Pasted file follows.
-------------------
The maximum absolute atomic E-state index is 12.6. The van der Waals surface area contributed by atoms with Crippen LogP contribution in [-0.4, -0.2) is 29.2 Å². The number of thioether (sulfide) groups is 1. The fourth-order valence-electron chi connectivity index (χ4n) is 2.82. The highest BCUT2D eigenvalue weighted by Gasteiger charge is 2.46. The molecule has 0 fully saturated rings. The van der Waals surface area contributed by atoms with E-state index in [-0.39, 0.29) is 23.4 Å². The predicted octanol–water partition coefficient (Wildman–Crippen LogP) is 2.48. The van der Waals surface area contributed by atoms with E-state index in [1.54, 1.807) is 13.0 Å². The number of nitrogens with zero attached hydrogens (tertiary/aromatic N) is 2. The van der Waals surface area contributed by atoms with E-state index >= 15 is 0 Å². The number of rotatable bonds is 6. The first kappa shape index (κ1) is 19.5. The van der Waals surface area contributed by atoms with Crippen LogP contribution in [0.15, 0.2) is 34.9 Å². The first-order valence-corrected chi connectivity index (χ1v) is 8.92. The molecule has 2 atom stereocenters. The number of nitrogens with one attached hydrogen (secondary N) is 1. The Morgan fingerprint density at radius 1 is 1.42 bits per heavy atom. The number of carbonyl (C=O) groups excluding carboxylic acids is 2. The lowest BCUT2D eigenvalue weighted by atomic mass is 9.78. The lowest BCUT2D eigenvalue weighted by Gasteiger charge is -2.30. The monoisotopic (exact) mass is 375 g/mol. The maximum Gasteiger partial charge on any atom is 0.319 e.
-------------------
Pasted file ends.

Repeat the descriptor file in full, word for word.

The maximum absolute atomic E-state index is 12.6. The van der Waals surface area contributed by atoms with Crippen LogP contribution in [-0.4, -0.2) is 29.2 Å². The number of thioether (sulfide) groups is 1. The fourth-order valence-electron chi connectivity index (χ4n) is 2.82. The highest BCUT2D eigenvalue weighted by Gasteiger charge is 2.46. The molecule has 0 fully saturated rings. The van der Waals surface area contributed by atoms with E-state index in [-0.39, 0.29) is 23.4 Å². The predicted octanol–water partition coefficient (Wildman–Crippen LogP) is 2.48. The van der Waals surface area contributed by atoms with E-state index in [1.54, 1.807) is 13.0 Å². The number of nitrogens with zero attached hydrogens (tertiary/aromatic N) is 2. The van der Waals surface area contributed by atoms with E-state index >= 15 is 0 Å². The number of rotatable bonds is 6. The first kappa shape index (κ1) is 19.5. The van der Waals surface area contributed by atoms with Crippen LogP contribution in [0.15, 0.2) is 34.9 Å². The first-order valence-corrected chi connectivity index (χ1v) is 8.92. The molecule has 2 atom stereocenters. The number of nitrogens with one attached hydrogen (secondary N) is 1. The Morgan fingerprint density at radius 1 is 1.42 bits per heavy atom. The number of carbonyl (C=O) groups excluding carboxylic acids is 2. The lowest BCUT2D eigenvalue weighted by atomic mass is 9.78. The lowest BCUT2D eigenvalue weighted by Gasteiger charge is -2.30. The monoisotopic (exact) mass is 375 g/mol. The maximum Gasteiger partial charge on any atom is 0.319 e.